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Secretary of Interior Announces 2.3 Billion Tons of New Coal Mining, 3.9 Billion Tons of New Carbon Dioxide
Cheyenne—Although the American West holds enough renewable energy potential to fully power the entire United States, Secretary of Interior Ken Salazar today announced at a press conference that he intends open the door for 2.35 billion tons of new coal mining in the Powder River Basin of Wyoming.
When burned, the coal threatens to release more than 3.9 billion tons of heat-trapping carbon dioxide, equal to the annual emissions from 300 coal-fired power plants, further cementing the United States as a leading contributor to climate disruption. Furthermore, coal’s pollution is dangerous to public health and contributes to four of the five leading causes of death in the United States.
“We can’t achieve a clean energy future by mining 2.35 billion tons of coal,” said Jeremy Nichols, Climate and Energy Program Director for WildEarth Guardians. “Rather than look ahead to our energy future, Secretary Salazar seems content to keep looking in the rearview mirror, keeping this country dangerously dependent on dirty energy.”
Salazar’s announcement is a stark contrast to his call for clean energy. Interior, for example, touted that in 2010, 4,000 megawatts of renewable energy development were authorized. And in today’s press conference, Secretary Salazar announced Interior’s intent to authorize more than 12,000 megawatts of renewable energy by the end of next year.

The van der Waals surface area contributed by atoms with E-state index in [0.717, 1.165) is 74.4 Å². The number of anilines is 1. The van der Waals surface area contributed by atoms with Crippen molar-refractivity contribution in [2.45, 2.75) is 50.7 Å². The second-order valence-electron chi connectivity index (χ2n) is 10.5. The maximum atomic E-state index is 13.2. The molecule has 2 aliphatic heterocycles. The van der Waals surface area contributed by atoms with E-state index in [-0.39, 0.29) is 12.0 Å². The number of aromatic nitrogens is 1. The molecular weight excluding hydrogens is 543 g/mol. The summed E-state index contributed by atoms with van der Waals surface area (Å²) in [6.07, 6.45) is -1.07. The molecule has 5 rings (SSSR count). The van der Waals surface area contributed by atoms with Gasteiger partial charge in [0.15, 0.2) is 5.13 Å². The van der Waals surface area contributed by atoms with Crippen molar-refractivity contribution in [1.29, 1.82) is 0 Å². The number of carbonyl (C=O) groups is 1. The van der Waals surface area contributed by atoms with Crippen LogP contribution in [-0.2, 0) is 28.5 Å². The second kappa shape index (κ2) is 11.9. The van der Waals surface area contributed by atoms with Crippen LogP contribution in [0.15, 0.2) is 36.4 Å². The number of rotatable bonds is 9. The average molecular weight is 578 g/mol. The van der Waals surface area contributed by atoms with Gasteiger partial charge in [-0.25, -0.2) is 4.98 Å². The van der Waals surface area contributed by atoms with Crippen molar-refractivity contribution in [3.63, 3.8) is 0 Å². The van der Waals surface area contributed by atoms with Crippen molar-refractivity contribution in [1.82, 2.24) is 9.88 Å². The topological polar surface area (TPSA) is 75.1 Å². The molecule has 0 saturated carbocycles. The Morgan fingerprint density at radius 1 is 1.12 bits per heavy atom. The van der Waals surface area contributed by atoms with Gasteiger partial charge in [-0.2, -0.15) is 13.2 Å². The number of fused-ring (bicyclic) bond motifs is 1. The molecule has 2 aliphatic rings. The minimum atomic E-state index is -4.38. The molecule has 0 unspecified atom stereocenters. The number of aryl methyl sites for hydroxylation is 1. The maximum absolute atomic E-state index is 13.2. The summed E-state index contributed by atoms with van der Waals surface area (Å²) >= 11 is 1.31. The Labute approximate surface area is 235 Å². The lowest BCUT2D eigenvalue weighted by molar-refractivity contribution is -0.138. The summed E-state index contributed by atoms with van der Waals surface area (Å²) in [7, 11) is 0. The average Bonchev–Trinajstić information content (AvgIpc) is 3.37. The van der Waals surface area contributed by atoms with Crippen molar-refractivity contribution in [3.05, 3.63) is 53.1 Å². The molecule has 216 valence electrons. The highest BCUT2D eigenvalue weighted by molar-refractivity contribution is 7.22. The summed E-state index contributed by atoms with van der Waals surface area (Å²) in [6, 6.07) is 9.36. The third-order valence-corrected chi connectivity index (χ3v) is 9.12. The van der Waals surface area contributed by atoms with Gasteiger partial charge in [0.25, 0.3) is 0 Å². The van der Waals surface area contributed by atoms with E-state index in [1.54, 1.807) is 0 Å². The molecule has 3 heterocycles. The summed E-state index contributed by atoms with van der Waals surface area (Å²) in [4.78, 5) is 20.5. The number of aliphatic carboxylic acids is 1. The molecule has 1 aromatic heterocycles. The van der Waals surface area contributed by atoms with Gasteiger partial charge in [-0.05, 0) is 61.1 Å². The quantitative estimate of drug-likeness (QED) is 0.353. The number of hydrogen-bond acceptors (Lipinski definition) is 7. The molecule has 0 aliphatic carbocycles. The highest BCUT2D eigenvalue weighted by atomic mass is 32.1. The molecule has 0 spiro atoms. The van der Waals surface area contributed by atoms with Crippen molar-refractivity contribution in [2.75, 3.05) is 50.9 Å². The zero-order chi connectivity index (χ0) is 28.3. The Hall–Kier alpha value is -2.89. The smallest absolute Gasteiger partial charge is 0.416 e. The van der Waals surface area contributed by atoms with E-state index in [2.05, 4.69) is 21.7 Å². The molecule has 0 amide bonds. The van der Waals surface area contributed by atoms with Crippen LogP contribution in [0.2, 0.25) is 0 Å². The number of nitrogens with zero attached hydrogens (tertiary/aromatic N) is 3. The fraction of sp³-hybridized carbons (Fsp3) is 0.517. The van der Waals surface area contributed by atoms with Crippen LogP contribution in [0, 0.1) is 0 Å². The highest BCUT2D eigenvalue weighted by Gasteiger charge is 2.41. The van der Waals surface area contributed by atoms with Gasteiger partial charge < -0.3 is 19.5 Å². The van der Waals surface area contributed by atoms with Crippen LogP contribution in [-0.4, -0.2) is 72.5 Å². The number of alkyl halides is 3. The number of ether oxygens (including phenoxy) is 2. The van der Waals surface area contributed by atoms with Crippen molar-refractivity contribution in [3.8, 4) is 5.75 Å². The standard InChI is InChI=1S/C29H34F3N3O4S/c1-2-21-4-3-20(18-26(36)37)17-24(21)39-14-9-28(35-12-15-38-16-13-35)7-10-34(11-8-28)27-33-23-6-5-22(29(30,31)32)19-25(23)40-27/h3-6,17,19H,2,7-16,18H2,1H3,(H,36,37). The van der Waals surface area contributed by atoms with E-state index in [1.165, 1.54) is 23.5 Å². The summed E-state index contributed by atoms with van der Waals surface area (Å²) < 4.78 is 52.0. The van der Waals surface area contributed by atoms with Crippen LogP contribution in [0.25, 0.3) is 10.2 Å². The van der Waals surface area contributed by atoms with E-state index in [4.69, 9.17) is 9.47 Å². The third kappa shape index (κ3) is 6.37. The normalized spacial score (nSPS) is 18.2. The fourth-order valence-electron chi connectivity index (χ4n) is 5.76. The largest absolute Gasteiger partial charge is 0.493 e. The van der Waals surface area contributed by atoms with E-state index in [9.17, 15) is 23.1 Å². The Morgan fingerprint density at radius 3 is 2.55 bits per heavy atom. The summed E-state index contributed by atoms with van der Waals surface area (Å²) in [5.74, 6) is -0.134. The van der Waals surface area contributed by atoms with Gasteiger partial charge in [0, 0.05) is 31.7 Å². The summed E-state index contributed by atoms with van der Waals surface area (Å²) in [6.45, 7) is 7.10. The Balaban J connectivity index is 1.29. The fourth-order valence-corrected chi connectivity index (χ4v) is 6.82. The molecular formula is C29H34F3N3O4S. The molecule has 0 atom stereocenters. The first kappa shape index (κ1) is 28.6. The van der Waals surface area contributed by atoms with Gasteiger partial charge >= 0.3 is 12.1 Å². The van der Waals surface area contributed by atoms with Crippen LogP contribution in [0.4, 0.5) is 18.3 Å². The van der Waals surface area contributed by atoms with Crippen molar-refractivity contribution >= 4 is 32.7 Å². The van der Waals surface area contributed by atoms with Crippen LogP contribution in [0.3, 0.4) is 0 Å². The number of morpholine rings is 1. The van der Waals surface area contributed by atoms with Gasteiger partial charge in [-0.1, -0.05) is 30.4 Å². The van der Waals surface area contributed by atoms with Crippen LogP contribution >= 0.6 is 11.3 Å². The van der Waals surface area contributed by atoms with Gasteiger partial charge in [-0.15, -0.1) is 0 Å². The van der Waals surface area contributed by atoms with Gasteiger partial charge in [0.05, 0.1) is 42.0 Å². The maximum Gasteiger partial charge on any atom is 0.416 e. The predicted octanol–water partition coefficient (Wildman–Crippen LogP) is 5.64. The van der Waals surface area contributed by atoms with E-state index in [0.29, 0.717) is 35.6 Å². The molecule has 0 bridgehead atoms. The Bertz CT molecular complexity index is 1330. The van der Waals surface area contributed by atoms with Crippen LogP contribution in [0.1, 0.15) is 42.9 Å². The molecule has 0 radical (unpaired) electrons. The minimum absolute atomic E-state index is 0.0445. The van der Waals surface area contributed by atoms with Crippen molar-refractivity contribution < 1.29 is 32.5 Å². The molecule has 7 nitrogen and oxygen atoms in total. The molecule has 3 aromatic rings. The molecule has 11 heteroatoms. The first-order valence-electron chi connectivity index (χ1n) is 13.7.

“The clean energy economy is here and it is growing,” said Mary Anne Hitt, Director of the Sierra Club’s Beyond Coal Campaign. “Americans in communities across the country are standing up every day to demand clean energy that doesn’t make them sick. With the vast potential for renewable energy that exists across the country - like the Wyoming wind developments that Secretary Salazar mentioned in today’s press conference - we now have the opportunity to move America beyond coal and usher in our clean energy economy.”
Yet in opening the door for 2.35 billion tons of coal mining, Salazar’s announcement effectively enables more than 300,000 megawatts of coal-fired energy—30 times more dirty energy development than renewable energy.
The Powder River Basin has been described as a “root contributor” to climate disruption in the United States. The region is the largest coal production region in the nation, every year strip-mining nearly 500 million tons of coal, which is burned in more than 200 coal-fired power plants in 35 states.
The Bureau of Land Management, the Interior agency charged with leasing federal coal in Wyoming, has disclosed the region is linked to more than thirteen percent of all carbon dioxide emissions in the United States.
“Secretary Salazar’s announcement that coal production will be expanded in the Powder River Basin is a giant leap backward,” said Adam Kron, attorney for Defenders of Wildlife. “How can our country move toward a clean energy future if we’re doubling down on the dirtiest and most problematic energy source out there?”
Already, the Bureau of Land Management has been under fire for considering leasing nearly 6 billion tons of new coal in the Powder River Basin of Wyoming.